Repayments on a traditional fixed-term loan can also be a drain on working capital. If you take out a loan to cover a cash flow gap, you can incur fines and charges if you cannot afford a repayment. With debtor finance, the line of credit is secured against money that is owed to your business.
In simple terms, it’s an advance on your future income. When the invoice is paid, the amount owed to the finance company is automatically repaid. This ensures that your funding limit is always in line with your sales revenue.
Which Industries Can Benefit From Debtor Finance?
Debtor finance can be an effective finance solution for any business that offers extended payment terms to their customers. It’s particularly useful for companies that purchase inventory to process an order well before raising an invoice and completing a sale.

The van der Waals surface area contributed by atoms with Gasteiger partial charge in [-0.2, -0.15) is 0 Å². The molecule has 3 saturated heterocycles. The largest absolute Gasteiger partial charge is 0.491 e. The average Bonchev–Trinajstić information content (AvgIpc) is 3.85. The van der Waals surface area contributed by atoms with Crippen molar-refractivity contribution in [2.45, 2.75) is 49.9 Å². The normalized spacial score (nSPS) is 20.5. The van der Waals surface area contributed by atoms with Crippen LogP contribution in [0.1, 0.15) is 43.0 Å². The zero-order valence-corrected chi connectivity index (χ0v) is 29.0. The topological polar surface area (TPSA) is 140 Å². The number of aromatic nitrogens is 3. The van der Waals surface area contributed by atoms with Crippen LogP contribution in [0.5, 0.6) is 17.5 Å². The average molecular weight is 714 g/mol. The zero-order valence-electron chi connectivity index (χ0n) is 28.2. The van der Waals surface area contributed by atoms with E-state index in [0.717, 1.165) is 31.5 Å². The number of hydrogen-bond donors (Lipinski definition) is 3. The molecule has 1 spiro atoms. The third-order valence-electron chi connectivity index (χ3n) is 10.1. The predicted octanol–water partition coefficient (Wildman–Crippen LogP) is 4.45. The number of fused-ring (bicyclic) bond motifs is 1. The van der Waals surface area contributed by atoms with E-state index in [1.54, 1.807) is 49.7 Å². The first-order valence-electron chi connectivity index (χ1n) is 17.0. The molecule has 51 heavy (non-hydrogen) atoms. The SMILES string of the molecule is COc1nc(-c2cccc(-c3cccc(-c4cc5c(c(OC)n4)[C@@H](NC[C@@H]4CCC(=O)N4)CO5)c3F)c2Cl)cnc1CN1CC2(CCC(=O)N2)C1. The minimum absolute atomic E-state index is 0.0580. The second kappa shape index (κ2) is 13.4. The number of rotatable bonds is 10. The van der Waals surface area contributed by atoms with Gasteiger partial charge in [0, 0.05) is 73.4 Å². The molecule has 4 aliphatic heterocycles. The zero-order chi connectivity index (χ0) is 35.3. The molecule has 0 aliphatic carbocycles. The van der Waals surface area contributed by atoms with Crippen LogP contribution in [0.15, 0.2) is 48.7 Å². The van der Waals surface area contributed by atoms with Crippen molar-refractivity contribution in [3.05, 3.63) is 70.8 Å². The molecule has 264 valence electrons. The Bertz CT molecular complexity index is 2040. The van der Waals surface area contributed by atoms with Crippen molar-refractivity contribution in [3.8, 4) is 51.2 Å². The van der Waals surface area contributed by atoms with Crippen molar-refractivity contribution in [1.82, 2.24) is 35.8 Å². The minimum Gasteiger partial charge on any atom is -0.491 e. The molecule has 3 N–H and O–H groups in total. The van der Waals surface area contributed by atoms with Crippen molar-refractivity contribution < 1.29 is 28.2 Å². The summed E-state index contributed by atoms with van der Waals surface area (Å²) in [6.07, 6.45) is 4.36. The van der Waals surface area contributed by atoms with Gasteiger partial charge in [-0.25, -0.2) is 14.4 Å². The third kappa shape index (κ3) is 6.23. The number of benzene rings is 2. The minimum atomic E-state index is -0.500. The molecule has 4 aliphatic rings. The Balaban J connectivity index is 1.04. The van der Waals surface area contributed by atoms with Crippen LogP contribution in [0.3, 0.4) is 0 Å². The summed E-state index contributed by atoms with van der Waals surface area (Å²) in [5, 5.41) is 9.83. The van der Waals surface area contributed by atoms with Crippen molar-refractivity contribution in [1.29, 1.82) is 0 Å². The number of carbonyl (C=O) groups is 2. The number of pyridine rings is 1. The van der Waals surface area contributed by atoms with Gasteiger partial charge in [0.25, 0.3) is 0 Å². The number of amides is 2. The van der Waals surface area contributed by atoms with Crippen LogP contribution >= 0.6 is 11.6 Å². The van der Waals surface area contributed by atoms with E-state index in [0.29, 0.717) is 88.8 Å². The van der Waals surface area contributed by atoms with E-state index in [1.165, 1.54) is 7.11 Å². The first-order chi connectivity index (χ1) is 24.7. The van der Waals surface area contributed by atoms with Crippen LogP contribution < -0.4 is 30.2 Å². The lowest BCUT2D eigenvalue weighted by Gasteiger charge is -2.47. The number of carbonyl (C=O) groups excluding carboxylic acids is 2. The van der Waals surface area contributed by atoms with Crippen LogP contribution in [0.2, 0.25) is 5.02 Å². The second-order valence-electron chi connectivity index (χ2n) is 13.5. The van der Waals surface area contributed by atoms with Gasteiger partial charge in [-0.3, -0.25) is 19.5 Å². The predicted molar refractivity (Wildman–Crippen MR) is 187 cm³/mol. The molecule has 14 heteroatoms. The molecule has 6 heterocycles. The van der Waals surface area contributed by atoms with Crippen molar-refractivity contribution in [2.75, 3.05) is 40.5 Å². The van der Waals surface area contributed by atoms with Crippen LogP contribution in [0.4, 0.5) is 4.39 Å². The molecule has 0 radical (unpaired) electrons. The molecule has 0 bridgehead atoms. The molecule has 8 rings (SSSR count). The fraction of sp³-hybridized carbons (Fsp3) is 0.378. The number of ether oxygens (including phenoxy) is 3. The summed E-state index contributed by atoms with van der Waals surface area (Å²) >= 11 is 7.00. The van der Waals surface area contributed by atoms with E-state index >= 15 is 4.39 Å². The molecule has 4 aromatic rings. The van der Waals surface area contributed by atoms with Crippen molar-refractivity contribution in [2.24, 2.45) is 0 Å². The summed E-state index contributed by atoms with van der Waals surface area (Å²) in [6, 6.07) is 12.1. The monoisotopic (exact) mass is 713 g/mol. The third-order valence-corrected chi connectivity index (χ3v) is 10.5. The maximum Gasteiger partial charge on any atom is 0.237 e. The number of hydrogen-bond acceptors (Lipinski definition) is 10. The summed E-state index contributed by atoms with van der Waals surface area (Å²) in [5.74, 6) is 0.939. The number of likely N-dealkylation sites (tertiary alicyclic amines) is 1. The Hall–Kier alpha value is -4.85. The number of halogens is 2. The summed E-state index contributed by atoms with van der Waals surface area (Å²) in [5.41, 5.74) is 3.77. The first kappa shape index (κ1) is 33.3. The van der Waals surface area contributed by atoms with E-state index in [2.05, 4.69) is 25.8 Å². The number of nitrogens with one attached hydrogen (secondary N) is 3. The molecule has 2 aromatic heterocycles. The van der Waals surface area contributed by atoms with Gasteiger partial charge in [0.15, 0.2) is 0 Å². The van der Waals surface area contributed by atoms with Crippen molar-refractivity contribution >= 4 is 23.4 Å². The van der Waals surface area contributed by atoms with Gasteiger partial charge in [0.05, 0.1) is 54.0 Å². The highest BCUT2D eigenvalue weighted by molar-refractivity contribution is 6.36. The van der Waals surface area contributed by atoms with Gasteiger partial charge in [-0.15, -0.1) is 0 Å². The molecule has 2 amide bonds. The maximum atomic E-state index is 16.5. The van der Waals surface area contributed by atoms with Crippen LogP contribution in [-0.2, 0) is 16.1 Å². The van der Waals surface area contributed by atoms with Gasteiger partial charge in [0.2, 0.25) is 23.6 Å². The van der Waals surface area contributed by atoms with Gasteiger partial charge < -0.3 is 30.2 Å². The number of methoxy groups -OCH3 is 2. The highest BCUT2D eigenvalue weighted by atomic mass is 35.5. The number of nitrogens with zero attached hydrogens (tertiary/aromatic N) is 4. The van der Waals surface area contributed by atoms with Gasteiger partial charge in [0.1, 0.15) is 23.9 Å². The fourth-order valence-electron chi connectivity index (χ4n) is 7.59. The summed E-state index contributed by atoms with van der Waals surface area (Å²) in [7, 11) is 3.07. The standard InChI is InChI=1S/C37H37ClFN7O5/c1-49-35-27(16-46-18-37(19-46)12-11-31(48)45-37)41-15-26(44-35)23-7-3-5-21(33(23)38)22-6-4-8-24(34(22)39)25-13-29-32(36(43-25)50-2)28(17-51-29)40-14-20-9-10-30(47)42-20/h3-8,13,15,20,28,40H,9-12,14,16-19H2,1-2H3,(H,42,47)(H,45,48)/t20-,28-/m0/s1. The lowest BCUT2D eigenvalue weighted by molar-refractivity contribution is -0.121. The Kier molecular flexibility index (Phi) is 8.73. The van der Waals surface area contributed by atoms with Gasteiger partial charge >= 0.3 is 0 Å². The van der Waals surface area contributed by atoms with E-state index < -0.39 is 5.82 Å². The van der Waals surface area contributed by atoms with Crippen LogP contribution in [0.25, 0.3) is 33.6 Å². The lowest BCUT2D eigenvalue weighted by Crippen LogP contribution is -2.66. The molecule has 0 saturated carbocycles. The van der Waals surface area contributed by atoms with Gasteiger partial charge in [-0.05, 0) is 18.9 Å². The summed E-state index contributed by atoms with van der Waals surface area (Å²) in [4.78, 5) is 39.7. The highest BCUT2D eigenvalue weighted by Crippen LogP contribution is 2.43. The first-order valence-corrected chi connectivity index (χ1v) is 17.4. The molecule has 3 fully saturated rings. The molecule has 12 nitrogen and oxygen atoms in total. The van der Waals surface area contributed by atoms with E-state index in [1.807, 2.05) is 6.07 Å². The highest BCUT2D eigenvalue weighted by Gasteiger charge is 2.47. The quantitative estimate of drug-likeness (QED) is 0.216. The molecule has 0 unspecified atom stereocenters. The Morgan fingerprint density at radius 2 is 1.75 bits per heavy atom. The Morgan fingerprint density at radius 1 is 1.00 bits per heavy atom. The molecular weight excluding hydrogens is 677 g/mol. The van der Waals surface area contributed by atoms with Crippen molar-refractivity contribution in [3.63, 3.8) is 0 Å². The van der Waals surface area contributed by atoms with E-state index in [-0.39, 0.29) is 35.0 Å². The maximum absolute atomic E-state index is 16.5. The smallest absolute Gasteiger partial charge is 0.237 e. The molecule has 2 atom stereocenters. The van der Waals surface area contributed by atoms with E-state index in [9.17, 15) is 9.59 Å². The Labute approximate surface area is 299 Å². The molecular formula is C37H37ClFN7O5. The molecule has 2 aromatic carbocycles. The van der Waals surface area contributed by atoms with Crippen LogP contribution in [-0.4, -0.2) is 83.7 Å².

Both small businesses and larger companies can benefit from debtor finance. Small businesses are often financially impacted by the extended payment terms demanded by larger clients. For larger companies, debtor finance allows for faster cash cycles and accelerated growth.
The inability to access working capital is highly detrimental to the long-term profitability of a business. Traditional lenders are risk-averse, and qualifying for business loans is a long process that can stretch from weeks to several months.
With debtor finance, sales can be turned into cash flow, and capital can be immediately reinvested to grow your business.
ScotPac Debtor Finance
A lack of working capital is a drain on productivity and growth. If your business needs an immediate cash injection to secure its long-term profitability, a debtor finance facility could be the ideal solution.
We work with businesses of all sizes, helping our clients to find the best funding solution for their needs. If your business is facing a cash flow challenge, speak to one of our friendly financial advisers, and we’ll help you find the best solution for you.